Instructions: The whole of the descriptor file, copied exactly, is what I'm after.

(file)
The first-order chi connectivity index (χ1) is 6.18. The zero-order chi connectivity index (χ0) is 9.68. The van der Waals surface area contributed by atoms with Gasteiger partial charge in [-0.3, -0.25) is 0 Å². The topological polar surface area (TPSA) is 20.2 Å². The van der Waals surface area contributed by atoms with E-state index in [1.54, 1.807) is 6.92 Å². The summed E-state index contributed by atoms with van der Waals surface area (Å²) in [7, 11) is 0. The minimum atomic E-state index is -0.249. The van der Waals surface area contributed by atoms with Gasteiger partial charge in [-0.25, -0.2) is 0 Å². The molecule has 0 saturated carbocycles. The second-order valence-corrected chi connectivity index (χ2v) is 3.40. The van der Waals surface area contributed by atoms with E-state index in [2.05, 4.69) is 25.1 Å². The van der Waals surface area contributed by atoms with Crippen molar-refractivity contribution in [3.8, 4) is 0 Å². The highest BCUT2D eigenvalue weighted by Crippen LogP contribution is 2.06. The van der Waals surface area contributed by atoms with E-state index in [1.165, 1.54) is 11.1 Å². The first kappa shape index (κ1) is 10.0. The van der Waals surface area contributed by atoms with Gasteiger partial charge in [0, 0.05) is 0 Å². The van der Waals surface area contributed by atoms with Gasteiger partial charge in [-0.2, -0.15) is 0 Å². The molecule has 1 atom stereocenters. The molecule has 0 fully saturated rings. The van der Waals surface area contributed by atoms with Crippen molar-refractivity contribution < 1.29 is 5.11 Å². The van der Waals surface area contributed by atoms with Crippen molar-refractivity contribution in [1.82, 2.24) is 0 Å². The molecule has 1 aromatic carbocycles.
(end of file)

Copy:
The first-order chi connectivity index (χ1) is 6.18. The zero-order chi connectivity index (χ0) is 9.68. The van der Waals surface area contributed by atoms with Gasteiger partial charge in [-0.3, -0.25) is 0 Å². The topological polar surface area (TPSA) is 20.2 Å². The van der Waals surface area contributed by atoms with E-state index in [1.54, 1.807) is 6.92 Å². The summed E-state index contributed by atoms with van der Waals surface area (Å²) in [7, 11) is 0. The minimum atomic E-state index is -0.249. The van der Waals surface area contributed by atoms with Gasteiger partial charge in [-0.25, -0.2) is 0 Å². The molecule has 0 saturated carbocycles. The second-order valence-corrected chi connectivity index (χ2v) is 3.40. The van der Waals surface area contributed by atoms with E-state index in [2.05, 4.69) is 25.1 Å². The van der Waals surface area contributed by atoms with Crippen molar-refractivity contribution in [3.8, 4) is 0 Å². The highest BCUT2D eigenvalue weighted by Crippen LogP contribution is 2.06. The van der Waals surface area contributed by atoms with E-state index in [1.165, 1.54) is 11.1 Å². The first kappa shape index (κ1) is 10.0. The van der Waals surface area contributed by atoms with Gasteiger partial charge in [0, 0.05) is 0 Å². The van der Waals surface area contributed by atoms with Gasteiger partial charge in [-0.2, -0.15) is 0 Å². The molecule has 1 atom stereocenters. The molecule has 0 fully saturated rings. The van der Waals surface area contributed by atoms with Crippen molar-refractivity contribution < 1.29 is 5.11 Å². The van der Waals surface area contributed by atoms with Crippen molar-refractivity contribution in [1.82, 2.24) is 0 Å². The molecule has 1 aromatic carbocycles.